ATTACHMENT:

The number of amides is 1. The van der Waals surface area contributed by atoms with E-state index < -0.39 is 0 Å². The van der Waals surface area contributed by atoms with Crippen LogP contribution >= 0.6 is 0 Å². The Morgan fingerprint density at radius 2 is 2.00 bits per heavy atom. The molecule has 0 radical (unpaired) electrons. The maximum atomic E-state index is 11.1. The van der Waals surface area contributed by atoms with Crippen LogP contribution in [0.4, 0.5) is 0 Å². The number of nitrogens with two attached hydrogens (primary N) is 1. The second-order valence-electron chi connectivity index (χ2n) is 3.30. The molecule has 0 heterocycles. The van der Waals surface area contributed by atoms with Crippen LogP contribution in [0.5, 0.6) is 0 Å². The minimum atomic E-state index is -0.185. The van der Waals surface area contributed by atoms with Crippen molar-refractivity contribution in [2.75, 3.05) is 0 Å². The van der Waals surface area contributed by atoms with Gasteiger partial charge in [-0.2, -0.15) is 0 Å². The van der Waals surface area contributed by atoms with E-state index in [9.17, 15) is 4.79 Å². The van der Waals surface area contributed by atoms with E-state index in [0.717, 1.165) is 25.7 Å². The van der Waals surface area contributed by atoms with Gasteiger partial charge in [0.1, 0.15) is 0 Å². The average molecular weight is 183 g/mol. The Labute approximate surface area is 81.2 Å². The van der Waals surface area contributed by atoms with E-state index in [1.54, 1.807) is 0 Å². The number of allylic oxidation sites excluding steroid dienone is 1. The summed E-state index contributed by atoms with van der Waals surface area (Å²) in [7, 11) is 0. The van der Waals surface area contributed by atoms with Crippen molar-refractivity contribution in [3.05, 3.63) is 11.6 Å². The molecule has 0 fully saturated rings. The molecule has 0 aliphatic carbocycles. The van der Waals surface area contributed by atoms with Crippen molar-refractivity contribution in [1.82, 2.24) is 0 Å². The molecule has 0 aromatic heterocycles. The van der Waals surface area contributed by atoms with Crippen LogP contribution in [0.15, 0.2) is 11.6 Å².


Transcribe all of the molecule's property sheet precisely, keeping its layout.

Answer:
The number of amides is 1. The van der Waals surface area contributed by atoms with E-state index < -0.39 is 0 Å². The van der Waals surface area contributed by atoms with Crippen LogP contribution >= 0.6 is 0 Å². The Morgan fingerprint density at radius 2 is 2.00 bits per heavy atom. The molecule has 0 radical (unpaired) electrons. The maximum atomic E-state index is 11.1. The van der Waals surface area contributed by atoms with Crippen LogP contribution in [0.4, 0.5) is 0 Å². The number of nitrogens with two attached hydrogens (primary N) is 1. The second-order valence-electron chi connectivity index (χ2n) is 3.30. The molecule has 0 heterocycles. The van der Waals surface area contributed by atoms with Crippen LogP contribution in [0.5, 0.6) is 0 Å². The minimum atomic E-state index is -0.185. The van der Waals surface area contributed by atoms with Crippen molar-refractivity contribution in [2.75, 3.05) is 0 Å². The van der Waals surface area contributed by atoms with Gasteiger partial charge in [-0.2, -0.15) is 0 Å². The van der Waals surface area contributed by atoms with E-state index in [9.17, 15) is 4.79 Å². The van der Waals surface area contributed by atoms with E-state index in [0.717, 1.165) is 25.7 Å². The van der Waals surface area contributed by atoms with Gasteiger partial charge in [0.1, 0.15) is 0 Å². The average molecular weight is 183 g/mol. The Labute approximate surface area is 81.2 Å². The van der Waals surface area contributed by atoms with E-state index in [1.54, 1.807) is 0 Å². The number of allylic oxidation sites excluding steroid dienone is 1. The summed E-state index contributed by atoms with van der Waals surface area (Å²) in [7, 11) is 0. The van der Waals surface area contributed by atoms with Crippen molar-refractivity contribution in [3.05, 3.63) is 11.6 Å². The molecule has 0 fully saturated rings. The molecule has 0 aliphatic carbocycles. The van der Waals surface area contributed by atoms with Crippen molar-refractivity contribution in [1.82, 2.24) is 0 Å². The molecule has 0 aromatic heterocycles. The van der Waals surface area contributed by atoms with Crippen LogP contribution in [0.15, 0.2) is 11.6 Å².